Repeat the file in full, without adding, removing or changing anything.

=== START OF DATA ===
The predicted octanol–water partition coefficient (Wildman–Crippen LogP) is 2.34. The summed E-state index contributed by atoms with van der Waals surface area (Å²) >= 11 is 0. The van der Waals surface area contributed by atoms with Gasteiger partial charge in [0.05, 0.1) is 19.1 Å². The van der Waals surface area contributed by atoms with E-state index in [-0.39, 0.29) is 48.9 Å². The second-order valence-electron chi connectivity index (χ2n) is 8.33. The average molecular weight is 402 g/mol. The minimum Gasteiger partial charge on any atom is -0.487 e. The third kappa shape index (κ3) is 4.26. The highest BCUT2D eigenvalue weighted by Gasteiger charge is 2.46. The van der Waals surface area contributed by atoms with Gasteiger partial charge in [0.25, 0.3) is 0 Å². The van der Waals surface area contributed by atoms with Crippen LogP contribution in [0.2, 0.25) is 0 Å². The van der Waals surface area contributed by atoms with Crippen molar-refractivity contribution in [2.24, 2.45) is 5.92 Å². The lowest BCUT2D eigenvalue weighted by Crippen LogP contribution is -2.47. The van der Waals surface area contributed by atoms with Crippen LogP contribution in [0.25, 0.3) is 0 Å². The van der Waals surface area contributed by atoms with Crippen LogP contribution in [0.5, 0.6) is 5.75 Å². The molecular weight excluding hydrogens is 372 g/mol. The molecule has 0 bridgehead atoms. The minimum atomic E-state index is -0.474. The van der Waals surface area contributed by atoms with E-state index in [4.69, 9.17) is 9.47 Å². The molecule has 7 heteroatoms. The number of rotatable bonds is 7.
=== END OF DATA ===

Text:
The predicted octanol–water partition coefficient (Wildman–Crippen LogP) is 2.34. The summed E-state index contributed by atoms with van der Waals surface area (Å²) >= 11 is 0. The van der Waals surface area contributed by atoms with Gasteiger partial charge in [0.05, 0.1) is 19.1 Å². The van der Waals surface area contributed by atoms with E-state index in [-0.39, 0.29) is 48.9 Å². The second-order valence-electron chi connectivity index (χ2n) is 8.33. The average molecular weight is 402 g/mol. The minimum Gasteiger partial charge on any atom is -0.487 e. The third kappa shape index (κ3) is 4.26. The highest BCUT2D eigenvalue weighted by Gasteiger charge is 2.46. The van der Waals surface area contributed by atoms with Gasteiger partial charge in [0.25, 0.3) is 0 Å². The van der Waals surface area contributed by atoms with Crippen LogP contribution in [0.2, 0.25) is 0 Å². The van der Waals surface area contributed by atoms with Crippen molar-refractivity contribution in [2.24, 2.45) is 5.92 Å². The lowest BCUT2D eigenvalue weighted by Crippen LogP contribution is -2.47. The van der Waals surface area contributed by atoms with Crippen LogP contribution in [0.25, 0.3) is 0 Å². The van der Waals surface area contributed by atoms with Crippen LogP contribution in [0.5, 0.6) is 5.75 Å². The molecular weight excluding hydrogens is 372 g/mol. The molecule has 0 bridgehead atoms. The minimum atomic E-state index is -0.474. The van der Waals surface area contributed by atoms with E-state index in [4.69, 9.17) is 9.47 Å². The molecule has 7 heteroatoms. The number of rotatable bonds is 7.